Monday, June 25, 2012

My ideas, after the first idea—often situational—come out of character. So I had an idea that began my novel ALIEN INVASION & OTHER INCONVENIENCES. I wanted to write an alien invasion novel, but the situation I saw was a story about the survivors. So I made the invasion take ten seconds. A radical departure from most alien movies and stories. And then I started thinking about European countries that arrived in places where native populations were primitive. For example, Cortez landed in Mexico with something like 150 men and a couple of cannons. He conquered the Aztec empire—over a million people—because he had guns. What must it have been like to the indigenous population? At first they thought the Spaniards were gods.
So, let’s say we’re on the loosing end this time. The invasion takes ten seconds. That’s how I started my novel. “It takes less time for them to conquer the earth than it takes for me to brush my teeth.” The second line just came to me and it creates tone. “That’s pretty disappointing.” Is tone an idea? I don’t think of it that way but my tendency is to write serious humor stories, so this tone fits.
         Okay, so that’s the start of the my novel. But then what? If that’s all I’ve got, then I’ve really just got a few lines.
         Ideas have to grow out of that first idea. Or as Patrick _Ness said, if you prefer to see it this way, an idea has to attract others. So I have my main character and he survives the initial invasion. He becomes a slave. But what are the particulars of this? These big ideas are good for situations and setting up story but we need details to develop the story. So for that I’m going to my character. I need to start figuring out what he wants and desires to help find my way to the story.
         What does someone who has lost his freedom want? One thing, of course, is he wants that freedom back. But the situation in the beginning is dire. The world has been taken and people killed and the alien masters threaten at every turn. So freedom isn’t really an option yet. Revenge? Not possible. Survival? That’s the first thing. He wants to survive and he wants to, even if he doesn’t know it, somehow start the process of rebuilding his life. To do that he needs friends, allies.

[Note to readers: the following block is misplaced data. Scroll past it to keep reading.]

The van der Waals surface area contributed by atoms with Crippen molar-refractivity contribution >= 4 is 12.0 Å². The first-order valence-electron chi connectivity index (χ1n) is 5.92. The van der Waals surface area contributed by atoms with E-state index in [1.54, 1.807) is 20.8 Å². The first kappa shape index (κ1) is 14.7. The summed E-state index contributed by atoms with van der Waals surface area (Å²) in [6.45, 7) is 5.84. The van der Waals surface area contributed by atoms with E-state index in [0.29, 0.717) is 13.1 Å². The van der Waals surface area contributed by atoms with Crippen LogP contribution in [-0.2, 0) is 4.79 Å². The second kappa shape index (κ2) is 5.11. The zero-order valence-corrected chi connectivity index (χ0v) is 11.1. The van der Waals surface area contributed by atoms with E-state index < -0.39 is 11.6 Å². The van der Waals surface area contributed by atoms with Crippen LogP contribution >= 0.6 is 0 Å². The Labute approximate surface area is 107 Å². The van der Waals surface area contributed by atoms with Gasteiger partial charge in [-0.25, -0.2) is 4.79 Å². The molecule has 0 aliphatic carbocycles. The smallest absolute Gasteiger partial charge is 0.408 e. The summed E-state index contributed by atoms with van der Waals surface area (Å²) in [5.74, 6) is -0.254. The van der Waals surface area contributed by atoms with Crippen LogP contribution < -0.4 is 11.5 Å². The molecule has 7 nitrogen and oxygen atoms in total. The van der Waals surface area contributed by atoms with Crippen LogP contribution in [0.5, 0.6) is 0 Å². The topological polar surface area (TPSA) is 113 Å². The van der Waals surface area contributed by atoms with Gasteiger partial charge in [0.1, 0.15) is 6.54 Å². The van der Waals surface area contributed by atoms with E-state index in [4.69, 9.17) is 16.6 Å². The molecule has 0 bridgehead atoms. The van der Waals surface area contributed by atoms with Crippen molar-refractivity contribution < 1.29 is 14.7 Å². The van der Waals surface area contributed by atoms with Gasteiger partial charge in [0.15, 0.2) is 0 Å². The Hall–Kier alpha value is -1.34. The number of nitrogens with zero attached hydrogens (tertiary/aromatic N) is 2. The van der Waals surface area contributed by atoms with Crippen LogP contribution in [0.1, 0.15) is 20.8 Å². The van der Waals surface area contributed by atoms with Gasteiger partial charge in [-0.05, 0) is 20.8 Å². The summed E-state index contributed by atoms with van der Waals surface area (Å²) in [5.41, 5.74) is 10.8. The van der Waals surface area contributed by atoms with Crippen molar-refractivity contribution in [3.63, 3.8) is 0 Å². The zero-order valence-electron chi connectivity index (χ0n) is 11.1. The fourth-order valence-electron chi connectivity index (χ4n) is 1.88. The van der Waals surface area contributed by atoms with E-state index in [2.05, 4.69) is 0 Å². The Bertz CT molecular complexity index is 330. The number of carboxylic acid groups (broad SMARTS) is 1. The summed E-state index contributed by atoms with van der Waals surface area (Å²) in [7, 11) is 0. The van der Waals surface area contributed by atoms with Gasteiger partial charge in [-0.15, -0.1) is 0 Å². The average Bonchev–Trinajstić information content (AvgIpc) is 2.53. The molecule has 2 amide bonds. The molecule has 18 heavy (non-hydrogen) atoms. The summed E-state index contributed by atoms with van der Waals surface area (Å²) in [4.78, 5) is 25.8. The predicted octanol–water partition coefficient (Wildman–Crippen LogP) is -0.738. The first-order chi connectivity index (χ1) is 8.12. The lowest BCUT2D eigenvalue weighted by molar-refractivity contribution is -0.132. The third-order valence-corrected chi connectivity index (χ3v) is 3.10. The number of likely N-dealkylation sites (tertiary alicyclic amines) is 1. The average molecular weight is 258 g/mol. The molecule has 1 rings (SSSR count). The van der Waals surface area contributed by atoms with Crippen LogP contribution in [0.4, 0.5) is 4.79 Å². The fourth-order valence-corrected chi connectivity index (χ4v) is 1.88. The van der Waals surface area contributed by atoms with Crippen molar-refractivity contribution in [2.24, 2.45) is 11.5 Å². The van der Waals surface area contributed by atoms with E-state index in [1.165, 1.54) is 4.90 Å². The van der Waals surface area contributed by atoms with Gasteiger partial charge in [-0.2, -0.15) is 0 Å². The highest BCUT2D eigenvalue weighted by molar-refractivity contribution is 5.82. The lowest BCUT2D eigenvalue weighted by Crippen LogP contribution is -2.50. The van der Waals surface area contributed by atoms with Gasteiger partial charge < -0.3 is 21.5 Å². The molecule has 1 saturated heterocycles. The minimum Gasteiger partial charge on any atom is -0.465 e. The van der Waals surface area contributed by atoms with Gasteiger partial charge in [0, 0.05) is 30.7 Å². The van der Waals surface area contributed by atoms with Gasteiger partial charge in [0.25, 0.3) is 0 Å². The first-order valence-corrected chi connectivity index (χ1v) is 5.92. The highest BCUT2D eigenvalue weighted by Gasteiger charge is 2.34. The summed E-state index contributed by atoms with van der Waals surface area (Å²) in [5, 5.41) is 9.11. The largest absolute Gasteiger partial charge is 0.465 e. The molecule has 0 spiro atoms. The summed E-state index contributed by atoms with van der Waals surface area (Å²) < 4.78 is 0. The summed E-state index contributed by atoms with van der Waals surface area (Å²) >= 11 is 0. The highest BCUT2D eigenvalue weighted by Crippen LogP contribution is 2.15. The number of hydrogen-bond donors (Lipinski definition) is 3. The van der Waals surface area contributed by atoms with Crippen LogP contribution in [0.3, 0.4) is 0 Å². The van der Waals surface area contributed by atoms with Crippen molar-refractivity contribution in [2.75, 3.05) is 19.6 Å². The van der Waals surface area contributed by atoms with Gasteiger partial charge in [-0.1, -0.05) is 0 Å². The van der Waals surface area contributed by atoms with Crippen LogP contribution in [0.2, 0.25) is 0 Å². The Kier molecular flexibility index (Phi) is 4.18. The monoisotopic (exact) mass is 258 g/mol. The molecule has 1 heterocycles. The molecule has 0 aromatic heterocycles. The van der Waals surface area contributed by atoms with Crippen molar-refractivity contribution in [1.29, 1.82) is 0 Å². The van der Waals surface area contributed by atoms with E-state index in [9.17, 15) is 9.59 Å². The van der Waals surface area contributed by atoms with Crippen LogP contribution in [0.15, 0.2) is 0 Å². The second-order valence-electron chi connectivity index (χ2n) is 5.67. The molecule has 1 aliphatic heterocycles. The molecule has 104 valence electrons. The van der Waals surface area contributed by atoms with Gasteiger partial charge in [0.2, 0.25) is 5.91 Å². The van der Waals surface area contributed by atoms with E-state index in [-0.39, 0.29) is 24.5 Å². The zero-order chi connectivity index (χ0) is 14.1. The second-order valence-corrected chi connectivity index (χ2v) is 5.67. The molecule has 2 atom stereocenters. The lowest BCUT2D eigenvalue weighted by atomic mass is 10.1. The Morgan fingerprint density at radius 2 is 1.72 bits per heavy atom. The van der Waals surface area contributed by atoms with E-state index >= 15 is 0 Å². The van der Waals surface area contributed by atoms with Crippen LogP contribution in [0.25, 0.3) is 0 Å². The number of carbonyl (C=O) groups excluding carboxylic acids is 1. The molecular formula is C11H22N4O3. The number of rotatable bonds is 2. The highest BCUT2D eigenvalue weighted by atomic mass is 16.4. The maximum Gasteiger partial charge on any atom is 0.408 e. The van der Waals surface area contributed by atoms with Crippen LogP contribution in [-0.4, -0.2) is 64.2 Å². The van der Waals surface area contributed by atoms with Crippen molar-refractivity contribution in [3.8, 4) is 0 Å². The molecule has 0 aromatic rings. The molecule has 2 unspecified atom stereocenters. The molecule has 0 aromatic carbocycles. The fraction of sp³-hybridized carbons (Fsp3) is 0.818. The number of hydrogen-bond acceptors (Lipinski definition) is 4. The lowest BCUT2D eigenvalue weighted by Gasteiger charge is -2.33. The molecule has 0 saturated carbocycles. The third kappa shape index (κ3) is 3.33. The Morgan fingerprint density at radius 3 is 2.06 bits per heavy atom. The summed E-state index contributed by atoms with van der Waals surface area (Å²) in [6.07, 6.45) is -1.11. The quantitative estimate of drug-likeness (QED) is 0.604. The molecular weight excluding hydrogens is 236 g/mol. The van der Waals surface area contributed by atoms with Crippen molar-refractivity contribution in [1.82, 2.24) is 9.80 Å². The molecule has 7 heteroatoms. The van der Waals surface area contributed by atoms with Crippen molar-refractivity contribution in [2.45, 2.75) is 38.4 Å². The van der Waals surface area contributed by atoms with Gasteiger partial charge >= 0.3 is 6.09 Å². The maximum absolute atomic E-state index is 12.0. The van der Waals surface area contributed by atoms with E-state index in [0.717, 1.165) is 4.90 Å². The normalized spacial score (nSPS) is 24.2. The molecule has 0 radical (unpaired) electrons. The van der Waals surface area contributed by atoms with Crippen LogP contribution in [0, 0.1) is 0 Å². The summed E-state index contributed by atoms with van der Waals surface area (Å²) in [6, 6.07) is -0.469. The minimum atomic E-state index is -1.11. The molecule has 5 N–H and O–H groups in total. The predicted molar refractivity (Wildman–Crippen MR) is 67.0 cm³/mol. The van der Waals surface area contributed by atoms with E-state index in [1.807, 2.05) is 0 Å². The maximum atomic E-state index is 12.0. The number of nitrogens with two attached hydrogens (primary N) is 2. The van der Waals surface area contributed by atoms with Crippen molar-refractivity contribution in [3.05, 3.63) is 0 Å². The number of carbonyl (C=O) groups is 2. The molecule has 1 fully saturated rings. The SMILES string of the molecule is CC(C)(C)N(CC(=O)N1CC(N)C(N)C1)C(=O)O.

Okay, so I didn’t think about all this as I was writing. I’m analyzing it now. When I’m writing I’m just thinking about character and situation and pushing that character to develop to create new situations which in turn create scenes. But this is the way I begin to build a story.

Friday, June 8, 2012

major/minor characters

"Major characters emerge; minor ones may be photographed."-Graham Greene
         I think this is an important point. I also think this is something we all struggle with. We try to get everything about a major character out right away and the result is the beginning of our manuscript becomes summary rather than scene. Too much of a rush. The major characters should be revealed little by little, as fits with the story, and they should slowly emerge into complex rounded characters. This is where SHOW instead of TELL does apply.
         Minor characters are often snapshots. They may not evolve except in a way that promotes the advancement of story. They might just be a quick sketch that is useful to develop main characters or story. 
         Beware the manuscript that has no minor characters. If all you have are major characters then most likely something is wrong.  I’m a big believer in equality but not in fiction. If all your characters are equal then something is probably wrong. The reader needs main characters to focus on and identify with.
         Character is everything. If a reader identifies with a character she will

  excuse a lot. But one aspect of this is understanding that a major character 

will emerge through the engagement of that character with the story.